Mathews, G.M. (1911). The Birds of Australia. Part 1. London: Witherby.
Morgan, A.M. & J. Sutton (1928). A critical description of some recently discovered bones of the extinct Kangaroo Island Emu (Dromaius diemenianus). Emu. 28:1-19.
Parker, S.A. (1984b). The extinct Kangaroo Island Emu, a hitherto-unrecognised species. Bulletin of the British Ornithologists' Club. 104:19-22.
Parker, S.A., H.J. Eckert, G.B. Ragless, J.B. Cox & N.C.H. Reid (1979). An Annotated Checklist of the Birds of South Australia. 1. Emus to Spoonbills. Adelaide, South Australia: South Australian Ornithological Association.
Turner, E.K., E. Costermans, I. Jackson, L.M. White, B. Denton, F. Denton & M. Taylor (1974). FNCV excursion to Kangaroo Island, South Australia 1-9 September 1974. Victorian Naturalist. 91:312-321.
This database is designed to provide statutory, biological and ecological information on species and ecological communities, migratory species, marine species, and species and species products subject to international trade and commercial use protected under the Environment Protection and Biodiversity Conservation Act 1999 (the EPBC Act). It has been compiled from a range of sources including listing advice, recovery plans, published literature and individual experts. While reasonable efforts have been made to ensure the accuracy of the information, no guarantee is given, nor responsibility taken, by the Commonwealth for its accuracy, currency or completeness. The Commonwealth does not accept any responsibility for any loss or damage that may be occasioned directly or indirectly through the use of, or reliance on, the information contained in this database. The information contained in this database does not necessarily represent the views of the Commonwealth. This database is not intended to be a complete source of information on the matters it deals with. Individuals and organisations should consider all the available information, including that available from other sources, in deciding whether there is a need to make a referral or apply for a permit or exemption under the EPBC Act.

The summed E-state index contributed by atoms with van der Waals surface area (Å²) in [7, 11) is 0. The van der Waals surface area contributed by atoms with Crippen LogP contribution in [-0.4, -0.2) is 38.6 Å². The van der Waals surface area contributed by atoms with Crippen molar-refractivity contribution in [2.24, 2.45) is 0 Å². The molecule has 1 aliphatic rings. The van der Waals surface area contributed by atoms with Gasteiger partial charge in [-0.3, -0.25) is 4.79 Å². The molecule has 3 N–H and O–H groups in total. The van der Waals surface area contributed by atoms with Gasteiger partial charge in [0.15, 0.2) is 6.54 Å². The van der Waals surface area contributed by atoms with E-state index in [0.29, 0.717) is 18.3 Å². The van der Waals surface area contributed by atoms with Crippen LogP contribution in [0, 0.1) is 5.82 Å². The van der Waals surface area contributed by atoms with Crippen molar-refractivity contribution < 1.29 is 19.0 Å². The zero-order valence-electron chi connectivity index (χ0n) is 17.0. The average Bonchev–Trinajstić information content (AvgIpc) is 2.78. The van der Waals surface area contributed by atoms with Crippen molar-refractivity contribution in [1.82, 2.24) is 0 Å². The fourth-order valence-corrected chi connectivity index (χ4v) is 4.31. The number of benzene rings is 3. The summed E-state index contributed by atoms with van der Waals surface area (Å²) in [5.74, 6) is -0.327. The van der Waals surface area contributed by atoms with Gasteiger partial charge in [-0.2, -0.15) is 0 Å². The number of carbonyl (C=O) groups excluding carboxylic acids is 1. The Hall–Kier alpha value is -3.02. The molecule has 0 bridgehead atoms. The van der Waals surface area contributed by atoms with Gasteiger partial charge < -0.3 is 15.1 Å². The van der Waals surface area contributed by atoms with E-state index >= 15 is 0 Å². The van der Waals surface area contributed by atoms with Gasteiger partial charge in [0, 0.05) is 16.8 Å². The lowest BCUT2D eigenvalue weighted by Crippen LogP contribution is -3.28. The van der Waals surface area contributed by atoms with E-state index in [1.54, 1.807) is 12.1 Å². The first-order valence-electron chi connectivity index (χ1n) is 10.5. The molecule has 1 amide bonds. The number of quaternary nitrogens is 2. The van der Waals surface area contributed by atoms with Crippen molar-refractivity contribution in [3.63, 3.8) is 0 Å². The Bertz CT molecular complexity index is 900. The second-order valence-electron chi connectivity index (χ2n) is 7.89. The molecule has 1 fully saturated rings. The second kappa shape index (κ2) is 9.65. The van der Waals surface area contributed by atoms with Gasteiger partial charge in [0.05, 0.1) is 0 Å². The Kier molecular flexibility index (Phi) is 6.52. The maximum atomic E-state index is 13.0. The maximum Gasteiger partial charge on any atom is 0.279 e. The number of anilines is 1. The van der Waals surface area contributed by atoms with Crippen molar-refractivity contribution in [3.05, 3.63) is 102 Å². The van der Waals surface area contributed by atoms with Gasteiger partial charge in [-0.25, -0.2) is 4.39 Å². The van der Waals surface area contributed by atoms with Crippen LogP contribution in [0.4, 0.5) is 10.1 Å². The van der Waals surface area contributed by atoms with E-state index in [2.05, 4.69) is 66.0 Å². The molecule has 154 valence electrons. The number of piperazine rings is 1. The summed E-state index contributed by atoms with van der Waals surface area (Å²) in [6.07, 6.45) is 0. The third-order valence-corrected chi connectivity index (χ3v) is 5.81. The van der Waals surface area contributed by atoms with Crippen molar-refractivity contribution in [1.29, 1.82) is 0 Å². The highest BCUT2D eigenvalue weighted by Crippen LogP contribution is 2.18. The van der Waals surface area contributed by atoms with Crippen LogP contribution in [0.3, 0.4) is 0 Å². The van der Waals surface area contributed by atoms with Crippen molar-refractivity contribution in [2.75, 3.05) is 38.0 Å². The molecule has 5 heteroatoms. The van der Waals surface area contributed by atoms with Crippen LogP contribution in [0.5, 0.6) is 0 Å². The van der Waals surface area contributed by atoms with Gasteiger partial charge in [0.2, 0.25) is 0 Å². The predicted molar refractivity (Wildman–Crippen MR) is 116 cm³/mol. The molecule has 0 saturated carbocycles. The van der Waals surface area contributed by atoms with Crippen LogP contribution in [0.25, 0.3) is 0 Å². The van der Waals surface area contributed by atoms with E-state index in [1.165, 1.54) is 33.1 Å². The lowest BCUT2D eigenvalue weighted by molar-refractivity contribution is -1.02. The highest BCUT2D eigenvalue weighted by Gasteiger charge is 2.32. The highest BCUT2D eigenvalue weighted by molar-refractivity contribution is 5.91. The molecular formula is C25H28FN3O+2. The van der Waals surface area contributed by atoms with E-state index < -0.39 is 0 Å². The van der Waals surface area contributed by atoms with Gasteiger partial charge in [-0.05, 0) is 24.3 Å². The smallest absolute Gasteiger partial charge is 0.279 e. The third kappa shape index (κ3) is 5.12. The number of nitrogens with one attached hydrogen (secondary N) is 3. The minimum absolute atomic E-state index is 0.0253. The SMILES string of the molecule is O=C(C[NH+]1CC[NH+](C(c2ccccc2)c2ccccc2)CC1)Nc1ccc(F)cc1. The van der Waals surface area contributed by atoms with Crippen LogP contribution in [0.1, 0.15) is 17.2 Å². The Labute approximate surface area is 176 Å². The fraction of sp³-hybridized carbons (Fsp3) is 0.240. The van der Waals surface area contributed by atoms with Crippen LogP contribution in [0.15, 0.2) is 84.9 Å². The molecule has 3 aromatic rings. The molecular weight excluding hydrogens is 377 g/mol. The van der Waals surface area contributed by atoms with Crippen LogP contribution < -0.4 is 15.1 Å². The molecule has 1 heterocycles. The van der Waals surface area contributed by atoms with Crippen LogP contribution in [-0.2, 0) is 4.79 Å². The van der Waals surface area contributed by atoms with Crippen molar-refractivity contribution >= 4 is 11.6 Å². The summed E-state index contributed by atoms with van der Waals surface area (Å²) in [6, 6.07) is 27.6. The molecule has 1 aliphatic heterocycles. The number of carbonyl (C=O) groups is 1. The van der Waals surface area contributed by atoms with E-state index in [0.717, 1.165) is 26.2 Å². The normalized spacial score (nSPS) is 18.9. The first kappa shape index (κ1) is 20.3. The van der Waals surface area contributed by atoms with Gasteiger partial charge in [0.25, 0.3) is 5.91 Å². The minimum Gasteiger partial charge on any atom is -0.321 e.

Citation: Department of the Environment (2013). Dromaius baudinianus in Species Profile and Threats Database, Department of the Environment, Canberra. Available from: http://www.environment.gov.au/sprat. Accessed Sat, 21 Dec 2013 18:03:50 +1100.